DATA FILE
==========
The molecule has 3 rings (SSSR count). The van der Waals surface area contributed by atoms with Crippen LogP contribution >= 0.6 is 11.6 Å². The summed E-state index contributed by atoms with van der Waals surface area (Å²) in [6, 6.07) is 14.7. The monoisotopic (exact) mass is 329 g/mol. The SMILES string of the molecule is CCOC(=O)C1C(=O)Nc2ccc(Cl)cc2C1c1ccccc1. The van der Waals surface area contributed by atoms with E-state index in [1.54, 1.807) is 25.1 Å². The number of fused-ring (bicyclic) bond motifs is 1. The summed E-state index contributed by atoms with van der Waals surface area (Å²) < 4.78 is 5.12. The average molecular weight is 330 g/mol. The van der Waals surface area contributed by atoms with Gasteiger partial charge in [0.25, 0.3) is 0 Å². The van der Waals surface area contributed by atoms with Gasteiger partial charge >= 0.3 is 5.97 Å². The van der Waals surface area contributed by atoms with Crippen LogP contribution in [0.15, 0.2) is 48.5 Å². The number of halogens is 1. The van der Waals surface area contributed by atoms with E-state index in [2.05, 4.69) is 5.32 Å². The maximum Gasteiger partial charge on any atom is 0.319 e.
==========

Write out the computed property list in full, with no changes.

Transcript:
The molecule has 3 rings (SSSR count). The van der Waals surface area contributed by atoms with Crippen LogP contribution >= 0.6 is 11.6 Å². The summed E-state index contributed by atoms with van der Waals surface area (Å²) in [6, 6.07) is 14.7. The monoisotopic (exact) mass is 329 g/mol. The SMILES string of the molecule is CCOC(=O)C1C(=O)Nc2ccc(Cl)cc2C1c1ccccc1. The van der Waals surface area contributed by atoms with E-state index in [1.54, 1.807) is 25.1 Å². The number of fused-ring (bicyclic) bond motifs is 1. The summed E-state index contributed by atoms with van der Waals surface area (Å²) < 4.78 is 5.12. The average molecular weight is 330 g/mol. The van der Waals surface area contributed by atoms with Gasteiger partial charge in [0.25, 0.3) is 0 Å². The van der Waals surface area contributed by atoms with Gasteiger partial charge >= 0.3 is 5.97 Å². The van der Waals surface area contributed by atoms with Crippen LogP contribution in [0.15, 0.2) is 48.5 Å². The number of halogens is 1. The van der Waals surface area contributed by atoms with E-state index in [2.05, 4.69) is 5.32 Å². The maximum Gasteiger partial charge on any atom is 0.319 e.